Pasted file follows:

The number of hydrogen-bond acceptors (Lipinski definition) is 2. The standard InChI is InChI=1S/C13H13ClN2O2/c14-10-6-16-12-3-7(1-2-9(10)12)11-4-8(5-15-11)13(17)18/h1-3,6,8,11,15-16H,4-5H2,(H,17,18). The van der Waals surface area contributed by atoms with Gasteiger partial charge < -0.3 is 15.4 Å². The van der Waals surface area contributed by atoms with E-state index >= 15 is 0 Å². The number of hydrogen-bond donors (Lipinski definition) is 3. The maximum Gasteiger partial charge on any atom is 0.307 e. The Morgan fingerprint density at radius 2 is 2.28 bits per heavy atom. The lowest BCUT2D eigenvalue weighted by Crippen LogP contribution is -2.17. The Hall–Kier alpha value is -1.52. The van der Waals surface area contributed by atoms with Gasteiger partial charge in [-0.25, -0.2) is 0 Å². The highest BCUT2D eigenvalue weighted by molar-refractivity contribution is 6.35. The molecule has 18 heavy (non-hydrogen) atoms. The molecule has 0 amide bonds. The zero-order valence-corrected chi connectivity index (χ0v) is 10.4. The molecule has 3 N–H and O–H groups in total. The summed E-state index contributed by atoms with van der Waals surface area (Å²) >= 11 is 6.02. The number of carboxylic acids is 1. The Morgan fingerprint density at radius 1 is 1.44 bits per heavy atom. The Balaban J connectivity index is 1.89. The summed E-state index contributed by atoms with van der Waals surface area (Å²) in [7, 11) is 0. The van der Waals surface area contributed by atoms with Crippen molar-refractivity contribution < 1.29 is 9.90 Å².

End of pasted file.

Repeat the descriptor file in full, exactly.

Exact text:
The number of hydrogen-bond acceptors (Lipinski definition) is 2. The standard InChI is InChI=1S/C13H13ClN2O2/c14-10-6-16-12-3-7(1-2-9(10)12)11-4-8(5-15-11)13(17)18/h1-3,6,8,11,15-16H,4-5H2,(H,17,18). The van der Waals surface area contributed by atoms with Gasteiger partial charge < -0.3 is 15.4 Å². The van der Waals surface area contributed by atoms with E-state index >= 15 is 0 Å². The number of hydrogen-bond donors (Lipinski definition) is 3. The maximum Gasteiger partial charge on any atom is 0.307 e. The Morgan fingerprint density at radius 2 is 2.28 bits per heavy atom. The lowest BCUT2D eigenvalue weighted by Crippen LogP contribution is -2.17. The Hall–Kier alpha value is -1.52. The van der Waals surface area contributed by atoms with Gasteiger partial charge in [-0.25, -0.2) is 0 Å². The highest BCUT2D eigenvalue weighted by molar-refractivity contribution is 6.35. The molecule has 18 heavy (non-hydrogen) atoms. The molecule has 0 amide bonds. The zero-order valence-corrected chi connectivity index (χ0v) is 10.4. The molecule has 3 N–H and O–H groups in total. The summed E-state index contributed by atoms with van der Waals surface area (Å²) >= 11 is 6.02. The number of carboxylic acids is 1. The Morgan fingerprint density at radius 1 is 1.44 bits per heavy atom. The Balaban J connectivity index is 1.89. The summed E-state index contributed by atoms with van der Waals surface area (Å²) in [7, 11) is 0. The van der Waals surface area contributed by atoms with Crippen molar-refractivity contribution < 1.29 is 9.90 Å².